ASK AMY: I am retired with a unique skills set and now want a job, where do I start?

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QUESTION:  I’d like to ask you a question! The children are getting older and I’m in the market for a retirement job. Police dispatching is so unique. (job I had for over 20 years) I’m sure I have skills that would translate into something else, but I really don’t know what.  And I really am looking forward to a day job, and am ready now to be done hearing the worst the world has to offer.  My traditional office skills are quite limited. I know basic Word, but am minimally familiar with Excel or Powerpoint or any of the other programs I see mentioned in job announcements.  Do you have any suggestions for where I might fit in?  We all have always joked that when we were done dispatching we wanted a mindless job, and we’re all going to be Walmart greeters.  I don’t think I want to be quite that mindless though, unless I really have to!

 

ANSWER:      
The better question, instead of “where might I fit in?” is where do you WANT to fit in. Or better yet, what do you want to do with your time? Of course it might be seemingly easier for me to suggest careers that you can do with the skills you already have acquired but that won’t yield the best results – here’s why… and here’s how…
 
1. If you are wondering WHO should decide on your next phase in the world of work – it’s you! If I make suggestions regarding your career, they won’t truly come from your heart and soul. And it is important that they do. So here’s an exercise to help you start the brainstorming process: Make a list of 15 things you have always wanted to do or try. Included in the list could be careers, hobbies, secret passions… whatever! And don’t stop at just FIVE ideas. By going for the full 15 career ideas you will start to branch out and get creative with yourself and you will start the uncover the passions that may have been laying dormant all these years. So start making your list and then consider trying (in small ways) each item on your list through a series of explorations – described below.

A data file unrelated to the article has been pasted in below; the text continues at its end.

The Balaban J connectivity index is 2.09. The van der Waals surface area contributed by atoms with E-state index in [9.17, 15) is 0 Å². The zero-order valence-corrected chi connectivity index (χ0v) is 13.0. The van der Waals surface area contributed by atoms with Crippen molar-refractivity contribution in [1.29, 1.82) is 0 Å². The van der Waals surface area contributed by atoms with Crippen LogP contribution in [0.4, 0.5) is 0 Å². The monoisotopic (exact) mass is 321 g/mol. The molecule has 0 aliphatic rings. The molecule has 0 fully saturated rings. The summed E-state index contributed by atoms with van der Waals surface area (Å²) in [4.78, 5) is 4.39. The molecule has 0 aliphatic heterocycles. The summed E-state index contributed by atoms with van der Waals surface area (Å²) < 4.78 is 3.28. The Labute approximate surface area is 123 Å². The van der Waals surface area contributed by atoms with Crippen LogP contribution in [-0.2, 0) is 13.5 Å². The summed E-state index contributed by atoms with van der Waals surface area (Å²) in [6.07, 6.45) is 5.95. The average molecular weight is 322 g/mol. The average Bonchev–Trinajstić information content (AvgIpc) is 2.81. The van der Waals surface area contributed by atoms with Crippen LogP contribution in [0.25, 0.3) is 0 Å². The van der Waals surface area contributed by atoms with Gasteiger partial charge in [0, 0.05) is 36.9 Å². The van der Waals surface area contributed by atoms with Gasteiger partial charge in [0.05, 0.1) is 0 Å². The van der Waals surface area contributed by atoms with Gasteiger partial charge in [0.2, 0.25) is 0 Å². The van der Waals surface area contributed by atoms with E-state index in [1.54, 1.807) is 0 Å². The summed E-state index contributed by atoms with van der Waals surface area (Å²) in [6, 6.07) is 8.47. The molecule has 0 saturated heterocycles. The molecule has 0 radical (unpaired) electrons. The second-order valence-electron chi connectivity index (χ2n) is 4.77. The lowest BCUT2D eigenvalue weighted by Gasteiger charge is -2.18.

A. Network: Contact friends, family and even some facebook contacts. Find people who are working in the fields on your list. Pump them for information about their work.

B. Job Shadowing: Spend a day with someone who works in one of the fields on your list. If it is a good day, and you want more – that is a good sign!
C. Volunteer work: An excellent form of experiential education to clarify career goals as well as gain practical experience in order to determine if this should be your next gig.

 

After you write your list – and after you explore some of the things on that list – you can then think about which items best match the skills you have accumulated from your years of work as a police dispatcher. It is much better to dream big and then narrow it down than the other way around.
 
I know this seems like a lot of work but, trust me, this process will yield a much better result if you do a bit of your own personal exploration. If you try to take the easy way out and simply try to find a career that is similar (skill-wise or otherwise) to what you have been doing, you’ll end up shortchanging yourself. So, take the time to look inside first, and then after that we can explore how your skills will transfer to your new-found or deeply-hidden career passion.
 
On one last note… Regarding your comment about wanting to be “done hearing the WORST the world has to offer.” I hear ya! My question to you is this: What, in your mind, would be more of the BEST the world has to offer? What is exciting to you? What makes you tick? What makes your heart beat faster? What is fun to you? What is your version of the best the world has to offer. Your next career is hidden in the answers to those questions.

 

 

 

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